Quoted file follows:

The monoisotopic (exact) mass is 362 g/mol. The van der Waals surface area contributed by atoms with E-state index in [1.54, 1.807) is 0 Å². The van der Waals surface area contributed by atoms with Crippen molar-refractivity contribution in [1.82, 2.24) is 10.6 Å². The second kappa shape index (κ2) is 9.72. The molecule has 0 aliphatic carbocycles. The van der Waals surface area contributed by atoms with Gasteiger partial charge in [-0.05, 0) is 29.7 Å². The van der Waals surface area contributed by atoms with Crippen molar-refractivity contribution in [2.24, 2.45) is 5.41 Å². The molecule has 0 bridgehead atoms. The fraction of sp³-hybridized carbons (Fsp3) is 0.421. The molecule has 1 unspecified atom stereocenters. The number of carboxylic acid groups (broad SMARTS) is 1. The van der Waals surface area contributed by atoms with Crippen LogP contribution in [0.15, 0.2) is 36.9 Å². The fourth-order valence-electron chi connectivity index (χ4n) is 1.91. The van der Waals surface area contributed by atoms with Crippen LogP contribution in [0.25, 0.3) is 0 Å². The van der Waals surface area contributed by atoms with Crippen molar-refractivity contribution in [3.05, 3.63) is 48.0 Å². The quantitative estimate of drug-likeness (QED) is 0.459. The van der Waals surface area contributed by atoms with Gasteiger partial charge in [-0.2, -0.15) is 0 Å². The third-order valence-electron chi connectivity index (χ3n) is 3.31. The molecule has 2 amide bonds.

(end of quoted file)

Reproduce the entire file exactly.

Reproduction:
The monoisotopic (exact) mass is 362 g/mol. The van der Waals surface area contributed by atoms with E-state index in [1.54, 1.807) is 0 Å². The van der Waals surface area contributed by atoms with Crippen molar-refractivity contribution in [1.82, 2.24) is 10.6 Å². The second kappa shape index (κ2) is 9.72. The molecule has 0 aliphatic carbocycles. The van der Waals surface area contributed by atoms with Gasteiger partial charge in [-0.05, 0) is 29.7 Å². The van der Waals surface area contributed by atoms with Crippen molar-refractivity contribution in [2.24, 2.45) is 5.41 Å². The molecule has 0 bridgehead atoms. The fraction of sp³-hybridized carbons (Fsp3) is 0.421. The molecule has 1 unspecified atom stereocenters. The number of carboxylic acid groups (broad SMARTS) is 1. The van der Waals surface area contributed by atoms with Crippen LogP contribution in [0.15, 0.2) is 36.9 Å². The fourth-order valence-electron chi connectivity index (χ4n) is 1.91. The van der Waals surface area contributed by atoms with Crippen LogP contribution in [0.25, 0.3) is 0 Å². The van der Waals surface area contributed by atoms with Crippen molar-refractivity contribution in [3.05, 3.63) is 48.0 Å². The quantitative estimate of drug-likeness (QED) is 0.459. The van der Waals surface area contributed by atoms with Gasteiger partial charge in [-0.2, -0.15) is 0 Å². The third-order valence-electron chi connectivity index (χ3n) is 3.31. The molecule has 2 amide bonds.